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Nancy Reau, MD, section chief of hepatology at Rush University Medical Center, elaborates on how to improve provider knowledge on liver disease guidelines.
When discussing survey results showing providers have varying awareness and understanding on guidelines for chronic liver disease, Nancy Reau, MD, section chief of hepatology at Rush University Medical Center, talks about how to improve their understanding.
How were providers asked whether they were aware of liver disease guidelines?
I didn't answer the question specifically myself, but the build is usually something along the line of, "Are you aware that guidelines exist for this?" If the answer was no, well, it kind of stops there. But if the answer was yes, it might prompt you then to say, "Well, what guidelines are you aware of?" I think it's really different to be asked that on a questionnaire as opposed to when you have a difficult patient in front of you and you're like, "Oh wow, I'm gonna go to UpToDate and I'm going to read about this because I don't know the answer right here," and then UpToDate says, "30% of the time you should do this because the guidelines suggest that this is evidence-based medicine."
It's worrisome that a practitioner who feels comfortable taking care of a patient with liver disease is unable to label a guideline or even the the academic body that produces the guideline. But that's not the only management tool that clinicians have. The survey didn't ask, "If you don't know a guideline, what would you consider your go-to resource?" If it's phone a friend next door, that might be problematic. If it's to go to UpToDate or look at Medscape or something, maybe they would be getting more reliable information.
What should be done to educate providers about these guidelines?
Physician education or provider education is really complicated. We know that if we just mail something to someone or you email something to someone, it does take the effort of reading it and then retaining it. If we didn't highlight aspects, and if it didn't feel applicable to the population we're taking care of, and we weren't given quiz questions that demonstrated that we got our medical knowledge out of the thing we read, it may not be that useful.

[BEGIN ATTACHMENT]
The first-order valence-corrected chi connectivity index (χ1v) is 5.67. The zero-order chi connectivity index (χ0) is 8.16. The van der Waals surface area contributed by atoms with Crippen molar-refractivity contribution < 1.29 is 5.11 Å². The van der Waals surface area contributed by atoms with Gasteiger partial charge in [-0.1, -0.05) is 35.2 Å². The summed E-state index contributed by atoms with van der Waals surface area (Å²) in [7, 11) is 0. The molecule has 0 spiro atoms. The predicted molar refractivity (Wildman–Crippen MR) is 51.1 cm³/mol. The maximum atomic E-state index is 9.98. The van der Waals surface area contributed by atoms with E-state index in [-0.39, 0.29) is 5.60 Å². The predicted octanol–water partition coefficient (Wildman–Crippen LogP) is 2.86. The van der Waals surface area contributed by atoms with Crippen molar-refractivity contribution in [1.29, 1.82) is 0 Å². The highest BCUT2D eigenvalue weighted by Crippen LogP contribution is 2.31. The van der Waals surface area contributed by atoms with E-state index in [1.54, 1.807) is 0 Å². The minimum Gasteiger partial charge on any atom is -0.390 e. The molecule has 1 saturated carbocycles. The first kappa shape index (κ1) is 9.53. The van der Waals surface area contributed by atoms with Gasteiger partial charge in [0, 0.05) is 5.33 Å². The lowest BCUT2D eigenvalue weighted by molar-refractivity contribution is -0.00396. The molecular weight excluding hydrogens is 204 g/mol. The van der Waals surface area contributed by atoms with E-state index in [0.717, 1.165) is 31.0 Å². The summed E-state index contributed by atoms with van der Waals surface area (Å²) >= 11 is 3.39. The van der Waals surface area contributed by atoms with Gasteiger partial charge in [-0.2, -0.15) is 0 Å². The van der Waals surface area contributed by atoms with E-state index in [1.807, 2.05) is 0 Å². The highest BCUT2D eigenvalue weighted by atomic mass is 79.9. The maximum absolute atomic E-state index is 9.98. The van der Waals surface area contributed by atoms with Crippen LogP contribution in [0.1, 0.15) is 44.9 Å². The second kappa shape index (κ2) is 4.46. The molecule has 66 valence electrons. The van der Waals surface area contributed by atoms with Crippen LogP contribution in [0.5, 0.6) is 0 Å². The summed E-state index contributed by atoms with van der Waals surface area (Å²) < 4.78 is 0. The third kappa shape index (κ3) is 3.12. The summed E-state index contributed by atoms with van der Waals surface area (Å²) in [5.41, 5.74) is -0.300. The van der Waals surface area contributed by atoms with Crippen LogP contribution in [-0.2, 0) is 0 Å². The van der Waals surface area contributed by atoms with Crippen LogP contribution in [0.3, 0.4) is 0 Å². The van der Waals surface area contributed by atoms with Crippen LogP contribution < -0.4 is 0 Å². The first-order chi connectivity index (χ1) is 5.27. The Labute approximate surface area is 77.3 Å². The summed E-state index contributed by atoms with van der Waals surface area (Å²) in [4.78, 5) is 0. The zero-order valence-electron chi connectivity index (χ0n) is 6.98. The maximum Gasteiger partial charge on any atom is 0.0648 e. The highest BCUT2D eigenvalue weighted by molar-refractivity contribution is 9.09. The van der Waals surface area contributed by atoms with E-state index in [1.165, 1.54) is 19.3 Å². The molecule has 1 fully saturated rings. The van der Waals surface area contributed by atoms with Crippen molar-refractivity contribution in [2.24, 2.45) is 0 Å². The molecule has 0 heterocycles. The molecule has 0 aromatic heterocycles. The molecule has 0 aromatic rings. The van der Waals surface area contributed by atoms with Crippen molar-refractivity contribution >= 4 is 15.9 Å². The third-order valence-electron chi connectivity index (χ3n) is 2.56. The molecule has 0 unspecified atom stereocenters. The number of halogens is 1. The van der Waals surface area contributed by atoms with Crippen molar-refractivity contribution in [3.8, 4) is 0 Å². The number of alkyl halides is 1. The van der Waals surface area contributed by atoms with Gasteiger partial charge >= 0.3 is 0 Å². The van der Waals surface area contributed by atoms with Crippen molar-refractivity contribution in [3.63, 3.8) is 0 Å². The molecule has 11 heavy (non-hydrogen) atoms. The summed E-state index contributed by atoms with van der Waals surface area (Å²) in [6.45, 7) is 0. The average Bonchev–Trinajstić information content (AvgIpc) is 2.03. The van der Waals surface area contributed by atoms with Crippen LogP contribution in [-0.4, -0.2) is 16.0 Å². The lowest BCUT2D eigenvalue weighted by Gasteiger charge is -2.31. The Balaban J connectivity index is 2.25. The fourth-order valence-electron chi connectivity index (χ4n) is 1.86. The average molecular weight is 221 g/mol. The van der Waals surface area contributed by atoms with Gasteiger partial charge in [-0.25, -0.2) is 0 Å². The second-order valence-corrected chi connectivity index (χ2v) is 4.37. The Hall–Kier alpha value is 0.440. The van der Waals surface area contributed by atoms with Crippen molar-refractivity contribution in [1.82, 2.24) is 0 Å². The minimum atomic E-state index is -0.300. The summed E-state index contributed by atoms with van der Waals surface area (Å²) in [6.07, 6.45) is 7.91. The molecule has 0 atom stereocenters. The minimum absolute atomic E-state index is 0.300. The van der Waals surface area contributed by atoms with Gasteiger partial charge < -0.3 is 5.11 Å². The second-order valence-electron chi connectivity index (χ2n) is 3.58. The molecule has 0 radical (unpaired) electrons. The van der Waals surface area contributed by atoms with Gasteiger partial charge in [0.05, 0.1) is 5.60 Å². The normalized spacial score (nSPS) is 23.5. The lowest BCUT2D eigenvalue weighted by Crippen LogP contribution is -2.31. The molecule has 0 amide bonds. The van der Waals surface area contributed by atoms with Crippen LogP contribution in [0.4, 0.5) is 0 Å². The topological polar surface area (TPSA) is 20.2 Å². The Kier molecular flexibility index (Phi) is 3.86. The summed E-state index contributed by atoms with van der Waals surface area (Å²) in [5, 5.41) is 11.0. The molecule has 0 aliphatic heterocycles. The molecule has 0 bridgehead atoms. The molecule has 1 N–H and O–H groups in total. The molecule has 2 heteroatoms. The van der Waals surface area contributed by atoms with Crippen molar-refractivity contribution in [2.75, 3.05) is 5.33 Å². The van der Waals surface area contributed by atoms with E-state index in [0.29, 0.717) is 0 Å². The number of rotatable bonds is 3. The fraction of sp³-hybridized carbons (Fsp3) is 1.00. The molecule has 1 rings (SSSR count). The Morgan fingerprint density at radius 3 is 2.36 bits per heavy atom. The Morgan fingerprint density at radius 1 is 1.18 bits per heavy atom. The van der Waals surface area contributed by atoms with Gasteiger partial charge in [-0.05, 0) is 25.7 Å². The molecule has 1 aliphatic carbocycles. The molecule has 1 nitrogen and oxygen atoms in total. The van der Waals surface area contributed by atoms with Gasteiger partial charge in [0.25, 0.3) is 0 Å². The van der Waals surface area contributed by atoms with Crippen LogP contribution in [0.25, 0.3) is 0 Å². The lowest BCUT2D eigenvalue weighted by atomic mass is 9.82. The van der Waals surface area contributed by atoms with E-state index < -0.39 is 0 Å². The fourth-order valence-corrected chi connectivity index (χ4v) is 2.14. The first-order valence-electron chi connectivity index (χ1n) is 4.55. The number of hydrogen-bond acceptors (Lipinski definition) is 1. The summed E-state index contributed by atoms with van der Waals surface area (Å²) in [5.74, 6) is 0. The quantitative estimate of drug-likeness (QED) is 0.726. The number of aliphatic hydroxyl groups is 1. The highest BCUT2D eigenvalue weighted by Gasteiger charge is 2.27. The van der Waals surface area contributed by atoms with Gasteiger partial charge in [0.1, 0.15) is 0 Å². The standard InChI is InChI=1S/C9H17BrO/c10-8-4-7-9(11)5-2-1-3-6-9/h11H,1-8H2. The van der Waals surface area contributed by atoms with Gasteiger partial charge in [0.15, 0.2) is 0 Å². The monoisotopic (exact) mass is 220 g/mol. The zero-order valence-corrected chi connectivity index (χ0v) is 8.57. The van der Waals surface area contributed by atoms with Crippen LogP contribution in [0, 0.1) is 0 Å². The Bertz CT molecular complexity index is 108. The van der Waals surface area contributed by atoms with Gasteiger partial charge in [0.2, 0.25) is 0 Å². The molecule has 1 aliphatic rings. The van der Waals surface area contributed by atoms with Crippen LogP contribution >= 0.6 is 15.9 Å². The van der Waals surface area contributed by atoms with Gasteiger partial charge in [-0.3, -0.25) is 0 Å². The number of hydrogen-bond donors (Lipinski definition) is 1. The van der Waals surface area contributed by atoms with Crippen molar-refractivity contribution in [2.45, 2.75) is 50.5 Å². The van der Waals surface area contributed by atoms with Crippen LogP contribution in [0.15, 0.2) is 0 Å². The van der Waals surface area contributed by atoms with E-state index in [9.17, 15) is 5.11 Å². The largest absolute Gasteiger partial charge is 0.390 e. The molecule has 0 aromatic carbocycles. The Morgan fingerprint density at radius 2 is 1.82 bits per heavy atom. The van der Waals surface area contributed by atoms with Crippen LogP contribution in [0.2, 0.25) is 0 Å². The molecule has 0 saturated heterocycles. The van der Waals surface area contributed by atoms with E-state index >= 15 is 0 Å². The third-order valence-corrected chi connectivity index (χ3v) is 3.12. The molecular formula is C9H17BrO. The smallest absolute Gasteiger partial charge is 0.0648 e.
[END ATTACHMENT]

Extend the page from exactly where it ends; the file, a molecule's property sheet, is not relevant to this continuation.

I think that part of provider education is a little bit like patient education. If your patient or your provider believes that what you're teaching them is important, they're going to be more inclined to pay attention and apply it to the patient that next comes in. Part of that is just disease awareness. Making sure that someone who is in a medical practice, irrespective of specialty, knows that up to 30% to 40% of the patients they're caring for can have concomitant liver disease, even if they're coming in for diabetes or they're coming in for strep throat. That patient might have other comorbid conditions, one of which is a liver complaint, that they should be recognizing.
Video Brochure Price If they understand the volume of individuals with liver disease, they're going to be more likely, when that little mailer comes through or that little highlight that says, "Would you like to read this? This is an educational piece on a liver problem." They might be like, "Oh, yeah, I need to read this because this is important to the patients that I'm taking care of."